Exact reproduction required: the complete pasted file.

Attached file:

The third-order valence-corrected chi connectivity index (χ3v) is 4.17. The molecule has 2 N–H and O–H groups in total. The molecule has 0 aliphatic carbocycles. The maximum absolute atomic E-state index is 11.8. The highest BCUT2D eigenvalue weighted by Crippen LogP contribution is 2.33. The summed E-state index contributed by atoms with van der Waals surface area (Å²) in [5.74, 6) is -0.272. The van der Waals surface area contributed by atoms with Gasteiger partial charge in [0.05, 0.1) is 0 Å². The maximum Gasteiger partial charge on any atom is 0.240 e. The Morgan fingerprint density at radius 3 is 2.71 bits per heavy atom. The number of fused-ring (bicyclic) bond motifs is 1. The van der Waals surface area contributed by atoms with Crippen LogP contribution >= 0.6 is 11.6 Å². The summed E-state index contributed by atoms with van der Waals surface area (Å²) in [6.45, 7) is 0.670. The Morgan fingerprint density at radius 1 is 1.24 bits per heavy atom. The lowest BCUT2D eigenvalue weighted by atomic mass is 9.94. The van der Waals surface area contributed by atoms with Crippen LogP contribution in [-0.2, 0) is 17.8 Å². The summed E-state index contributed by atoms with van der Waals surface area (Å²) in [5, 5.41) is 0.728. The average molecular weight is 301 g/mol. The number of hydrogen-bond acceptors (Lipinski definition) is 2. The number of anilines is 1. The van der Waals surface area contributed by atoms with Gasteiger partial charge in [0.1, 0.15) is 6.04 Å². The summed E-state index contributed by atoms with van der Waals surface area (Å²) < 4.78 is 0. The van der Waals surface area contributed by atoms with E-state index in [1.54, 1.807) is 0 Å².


The third-order valence-corrected chi connectivity index (χ3v) is 4.17. The molecule has 2 N–H and O–H groups in total. The molecule has 0 aliphatic carbocycles. The maximum absolute atomic E-state index is 11.8. The highest BCUT2D eigenvalue weighted by Crippen LogP contribution is 2.33. The summed E-state index contributed by atoms with van der Waals surface area (Å²) in [5.74, 6) is -0.272. The van der Waals surface area contributed by atoms with Gasteiger partial charge in [0.05, 0.1) is 0 Å². The maximum Gasteiger partial charge on any atom is 0.240 e. The Morgan fingerprint density at radius 3 is 2.71 bits per heavy atom. The number of fused-ring (bicyclic) bond motifs is 1. The van der Waals surface area contributed by atoms with Crippen LogP contribution >= 0.6 is 11.6 Å². The summed E-state index contributed by atoms with van der Waals surface area (Å²) in [6.45, 7) is 0.670. The Morgan fingerprint density at radius 1 is 1.24 bits per heavy atom. The lowest BCUT2D eigenvalue weighted by atomic mass is 9.94. The van der Waals surface area contributed by atoms with Crippen LogP contribution in [-0.2, 0) is 17.8 Å². The summed E-state index contributed by atoms with van der Waals surface area (Å²) in [5, 5.41) is 0.728. The average molecular weight is 301 g/mol. The number of hydrogen-bond acceptors (Lipinski definition) is 2. The number of anilines is 1. The van der Waals surface area contributed by atoms with Gasteiger partial charge in [0.1, 0.15) is 6.04 Å². The summed E-state index contributed by atoms with van der Waals surface area (Å²) < 4.78 is 0. The van der Waals surface area contributed by atoms with E-state index in [1.54, 1.807) is 0 Å².